The momentary passing is not always limited only to spring, but the momentary passing pervades throughout everything. Therefore we should think that the momentary passing occurs everywhere at every moment.

40]

(13) Thus questioned, Zen Master Daijaku (Master Baso Do-itsu) says, "Sometimes I make him lift an eyebrow or wink an eye, and sometimes I do not make him lift an eye-brow or wink an eye; sometimes to make him lift an eyebrow or wink an eye is right, and sometimes to make him lift an eyebrow or wink an eye is not right."

(Being asked, Master Daijaku says, "At an existent time, I make him (myself) lift an eyebrow or wink an eye. At an existent time I do not make him (myself) lift an eye-brow or wink an eye. At an existent time to make him (myself) lift an eyebrow or wink an eye is right. And at an existent time to make him (myself) lift an eyebrow or wink an eye is not right."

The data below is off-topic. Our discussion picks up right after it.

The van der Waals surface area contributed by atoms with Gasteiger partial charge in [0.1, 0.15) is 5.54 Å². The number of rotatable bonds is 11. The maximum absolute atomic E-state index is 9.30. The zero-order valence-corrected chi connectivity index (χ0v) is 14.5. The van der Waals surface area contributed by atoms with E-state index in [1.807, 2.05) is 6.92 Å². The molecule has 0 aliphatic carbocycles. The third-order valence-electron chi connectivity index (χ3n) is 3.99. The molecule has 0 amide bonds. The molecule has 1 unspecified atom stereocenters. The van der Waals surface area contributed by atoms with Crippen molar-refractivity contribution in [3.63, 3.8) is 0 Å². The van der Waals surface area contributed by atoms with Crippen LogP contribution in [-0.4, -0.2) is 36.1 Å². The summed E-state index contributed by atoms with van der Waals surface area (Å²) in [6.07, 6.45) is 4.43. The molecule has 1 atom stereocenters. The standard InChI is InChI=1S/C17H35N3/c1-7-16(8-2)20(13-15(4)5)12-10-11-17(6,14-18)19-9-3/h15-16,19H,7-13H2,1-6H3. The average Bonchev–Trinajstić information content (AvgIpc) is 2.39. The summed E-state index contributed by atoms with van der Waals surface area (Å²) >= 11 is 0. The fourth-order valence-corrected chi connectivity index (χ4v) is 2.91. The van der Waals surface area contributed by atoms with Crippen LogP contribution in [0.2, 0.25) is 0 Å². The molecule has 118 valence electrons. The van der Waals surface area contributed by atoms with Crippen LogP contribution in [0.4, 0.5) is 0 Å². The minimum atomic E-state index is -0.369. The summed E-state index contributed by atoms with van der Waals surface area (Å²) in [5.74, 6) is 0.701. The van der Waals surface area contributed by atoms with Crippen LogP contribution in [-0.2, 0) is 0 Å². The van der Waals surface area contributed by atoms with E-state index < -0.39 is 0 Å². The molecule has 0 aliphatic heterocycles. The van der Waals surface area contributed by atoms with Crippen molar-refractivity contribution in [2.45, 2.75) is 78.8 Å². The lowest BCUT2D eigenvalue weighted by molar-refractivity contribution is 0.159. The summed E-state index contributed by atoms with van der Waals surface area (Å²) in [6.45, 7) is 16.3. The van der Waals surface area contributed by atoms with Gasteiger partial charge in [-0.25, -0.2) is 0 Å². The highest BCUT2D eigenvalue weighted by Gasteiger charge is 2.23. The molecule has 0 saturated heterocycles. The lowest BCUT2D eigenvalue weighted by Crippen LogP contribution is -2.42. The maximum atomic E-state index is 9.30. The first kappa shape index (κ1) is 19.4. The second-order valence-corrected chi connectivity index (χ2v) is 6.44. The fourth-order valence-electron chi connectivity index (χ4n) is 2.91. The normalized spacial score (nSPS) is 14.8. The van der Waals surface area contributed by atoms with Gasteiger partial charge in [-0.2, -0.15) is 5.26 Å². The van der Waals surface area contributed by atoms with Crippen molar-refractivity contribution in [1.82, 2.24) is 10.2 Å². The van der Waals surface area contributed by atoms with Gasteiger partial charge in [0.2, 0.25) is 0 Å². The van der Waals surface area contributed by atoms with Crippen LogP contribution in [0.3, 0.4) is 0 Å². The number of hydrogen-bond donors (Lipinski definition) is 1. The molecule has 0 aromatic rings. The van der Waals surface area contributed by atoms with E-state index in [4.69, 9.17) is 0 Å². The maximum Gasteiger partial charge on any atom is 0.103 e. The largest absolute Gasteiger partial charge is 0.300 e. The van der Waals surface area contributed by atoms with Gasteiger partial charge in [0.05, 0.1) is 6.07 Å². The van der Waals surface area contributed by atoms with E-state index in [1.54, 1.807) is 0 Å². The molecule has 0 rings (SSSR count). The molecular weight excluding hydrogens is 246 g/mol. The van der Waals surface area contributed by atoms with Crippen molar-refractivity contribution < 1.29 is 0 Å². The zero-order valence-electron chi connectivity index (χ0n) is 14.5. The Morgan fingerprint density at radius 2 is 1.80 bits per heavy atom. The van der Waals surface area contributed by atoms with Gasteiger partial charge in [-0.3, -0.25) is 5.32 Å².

Our action is always done at the existent time, and so our behavior at the existent time is not always the same, and such a situation is just the action at the existent time. Therefore we can say that this is just the philosophy of action.

42]

(14) What Daijaku says is not the same as [what] others [can say]. [His] eye-brows and eyes may be the mountains and the seas, because the mountains and the seas are [his] eyebrows and eyes. In his making himself lift [an eye-brow], he may be looking at the mountains; and in his making himself wink, he may be presiding over the seas. Being right has become familiar to him, and he has been led by the teaching. Neither is not being right the same as not making himself [act], nor is not making himself [act] the same as not being right. All these [situations] are Existence-Time.